Women’s Wear Daily
04.24.2014
forecasts-analysis
forecasts-analysis

IPO Climate Warming for Some Retailers

Value retailers seen best candidates in revival of public markets.

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Could the retail IPO be ready for a comeback?

With the S&P Retail Index around 388, more than a 70 percent gain since March, some firms eyeing the capital markets believe “green shoots” may begin sprouting in the recently dormant market for initial public offerings. That’s especially true for value-oriented retailers that have weathered the recession better than their upscale counterparts.

“What’s key is that the market is actually open,” observed Thomas Del Zoppo, head of cash equities for the Americas at HSBC Securities. “Now there’s a bit of fresh air coming through, compared with the depths of a year ago when we saw the number of deals pulled or shelved reaching historic levels.”

After a slowdown that began in the fourth quarter of 2008, positive trends have started to emerge in specialty retail mergers and acquisitions activity, with strategic buyers taking the lead. In the second quarter, Syms Inc. bought Filene’s Basement and The Dress Barn Inc. agreed to acquire Tween Brands Inc. Third-quarter activity includes Amazon.com purchasing Zappos.com for $979 million. In addition, in August online apparel retailer MyShape received $11 million in private placement funding.

Now it looks like the dormant IPO market is about to see some action.

In the last 10 weeks, three retailers in North America have filed statements regarding their intent to go public — two in the U.S. and one in Canada. The two Form S-1 filings with the Securities and Exchange Commission in the U.S. were Dollar General Corp. on Aug. 10 and Rue21 on Sept. 18. Dollarama is the Canadian firm that filed Sept. 10.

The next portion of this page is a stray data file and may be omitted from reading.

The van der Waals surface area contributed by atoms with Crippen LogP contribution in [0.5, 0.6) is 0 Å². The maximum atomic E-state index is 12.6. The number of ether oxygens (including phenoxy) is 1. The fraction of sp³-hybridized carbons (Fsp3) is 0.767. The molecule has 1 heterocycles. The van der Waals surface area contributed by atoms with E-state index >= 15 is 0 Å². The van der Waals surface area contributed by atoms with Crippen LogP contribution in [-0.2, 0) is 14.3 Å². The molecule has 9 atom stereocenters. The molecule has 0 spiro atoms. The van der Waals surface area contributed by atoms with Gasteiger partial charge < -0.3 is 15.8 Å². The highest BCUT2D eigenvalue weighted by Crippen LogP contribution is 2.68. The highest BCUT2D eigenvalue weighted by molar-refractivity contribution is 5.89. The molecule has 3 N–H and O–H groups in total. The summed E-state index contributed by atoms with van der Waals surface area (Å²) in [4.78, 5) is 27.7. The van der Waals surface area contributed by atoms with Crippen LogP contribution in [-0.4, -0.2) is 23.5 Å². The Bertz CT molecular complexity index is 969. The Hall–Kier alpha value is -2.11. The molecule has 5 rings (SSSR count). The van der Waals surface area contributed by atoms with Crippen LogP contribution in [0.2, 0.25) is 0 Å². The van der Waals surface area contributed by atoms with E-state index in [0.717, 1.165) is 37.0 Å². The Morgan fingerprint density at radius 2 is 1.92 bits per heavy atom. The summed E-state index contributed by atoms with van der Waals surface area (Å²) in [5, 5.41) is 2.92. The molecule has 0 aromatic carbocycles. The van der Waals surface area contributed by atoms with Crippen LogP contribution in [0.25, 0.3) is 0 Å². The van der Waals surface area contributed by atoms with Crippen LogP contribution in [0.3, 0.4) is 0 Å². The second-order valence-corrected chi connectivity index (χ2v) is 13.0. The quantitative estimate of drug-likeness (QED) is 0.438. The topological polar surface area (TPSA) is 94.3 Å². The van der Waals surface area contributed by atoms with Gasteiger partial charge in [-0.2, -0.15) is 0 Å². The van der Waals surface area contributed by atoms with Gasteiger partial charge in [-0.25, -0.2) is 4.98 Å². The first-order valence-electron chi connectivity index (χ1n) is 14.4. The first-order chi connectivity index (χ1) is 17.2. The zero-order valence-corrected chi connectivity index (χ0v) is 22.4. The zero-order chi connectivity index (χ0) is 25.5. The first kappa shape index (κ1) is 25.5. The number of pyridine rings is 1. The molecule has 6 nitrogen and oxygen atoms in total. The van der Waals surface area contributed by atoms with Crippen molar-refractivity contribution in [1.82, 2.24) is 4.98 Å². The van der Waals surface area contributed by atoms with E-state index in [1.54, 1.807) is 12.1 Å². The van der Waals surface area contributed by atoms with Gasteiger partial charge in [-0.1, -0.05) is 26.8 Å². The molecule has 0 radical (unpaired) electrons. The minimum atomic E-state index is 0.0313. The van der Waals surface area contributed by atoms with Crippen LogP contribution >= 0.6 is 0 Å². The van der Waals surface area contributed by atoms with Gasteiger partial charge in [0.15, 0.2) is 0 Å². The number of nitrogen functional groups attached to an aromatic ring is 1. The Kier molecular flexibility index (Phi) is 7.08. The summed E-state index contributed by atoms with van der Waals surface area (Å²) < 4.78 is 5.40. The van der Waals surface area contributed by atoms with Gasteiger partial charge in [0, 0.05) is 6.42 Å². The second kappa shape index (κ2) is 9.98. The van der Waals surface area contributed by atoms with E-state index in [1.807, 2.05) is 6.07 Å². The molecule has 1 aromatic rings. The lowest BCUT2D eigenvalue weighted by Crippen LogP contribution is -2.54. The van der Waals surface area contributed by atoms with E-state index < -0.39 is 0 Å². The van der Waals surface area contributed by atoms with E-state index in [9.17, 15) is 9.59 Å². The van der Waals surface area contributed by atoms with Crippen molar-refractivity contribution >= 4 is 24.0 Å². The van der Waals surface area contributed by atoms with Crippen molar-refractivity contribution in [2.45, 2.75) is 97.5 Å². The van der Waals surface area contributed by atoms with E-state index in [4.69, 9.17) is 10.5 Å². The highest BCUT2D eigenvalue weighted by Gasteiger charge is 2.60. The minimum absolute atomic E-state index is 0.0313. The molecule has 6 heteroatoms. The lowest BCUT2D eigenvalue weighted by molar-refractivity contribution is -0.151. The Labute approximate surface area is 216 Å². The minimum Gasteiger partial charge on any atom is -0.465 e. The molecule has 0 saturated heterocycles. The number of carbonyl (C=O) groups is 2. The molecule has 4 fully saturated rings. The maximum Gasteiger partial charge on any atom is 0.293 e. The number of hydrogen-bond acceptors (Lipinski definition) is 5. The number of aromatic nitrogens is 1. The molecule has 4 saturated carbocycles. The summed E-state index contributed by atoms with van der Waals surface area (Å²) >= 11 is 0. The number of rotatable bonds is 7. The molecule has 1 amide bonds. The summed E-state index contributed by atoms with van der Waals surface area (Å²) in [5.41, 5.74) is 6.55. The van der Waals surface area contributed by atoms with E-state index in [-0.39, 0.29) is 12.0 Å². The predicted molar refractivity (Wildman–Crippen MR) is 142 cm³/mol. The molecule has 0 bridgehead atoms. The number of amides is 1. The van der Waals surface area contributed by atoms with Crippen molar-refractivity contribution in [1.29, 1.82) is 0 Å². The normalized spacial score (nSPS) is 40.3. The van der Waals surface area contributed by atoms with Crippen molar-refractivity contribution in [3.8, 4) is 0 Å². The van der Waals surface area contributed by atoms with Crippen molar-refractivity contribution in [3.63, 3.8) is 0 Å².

A fourth retailer, VS Holdings, which operates The Vitamin Shoppe stores, filed its Form S-1 on July 23, and is set to price this month. VS Holdings will be the first retail IPO in two years.

And it isn’t only the U.S. IPO market starting to simmer. Last month, two retailers outside North America unveiled plans to go public. Italy’s online discount retailer, Yoox, said it plans to list on the Italian Bourse in the first half of next year. Australia’s largest department store group, Myer, said it will return to the Australian stock market before Christmas.

On Monday, published reports said that, in another illustration of private equity turning to the public markets for an exit strategy, Blackstone Group, a major private equity player, would sell five companies in its portfolio and float up to eight more as conditions in the M&A and IPO markets improve.

Why now? First, private equity players who snapped up specialty retailers with debt might view this as a good time to exit their investments, now that the market is showing signs of life again. In addition, according to HSBC’s Del Zoppo, firms need to raise operating capital to grow their businesses, and right now the “view from the back-view mirror is looking better. They’re starting to [evaluate] what is the risk appetite of, and risk tolerance of, the marketplace.”

Still, many firms are likely shut out from the IPO market. “Luxury retailers won’t have a good story,” said Christopher Kampe, managing director at investment banking firm Tully & Holland.

So companies such as Neiman Marcus Inc. likely will have to wait before they can test the public waters. The luxury chain was acquired by private equity firms TPG, formerly Texas Pacific Group, and Warburg Pincus in May 2005 for $5.1 billion. In April 2007, word surfaced from Wall Street sources the equity firms were gauging investment interest for a possible Neiman’s IPO in late summer 2007 or by early 2008. An IPO never materialized.

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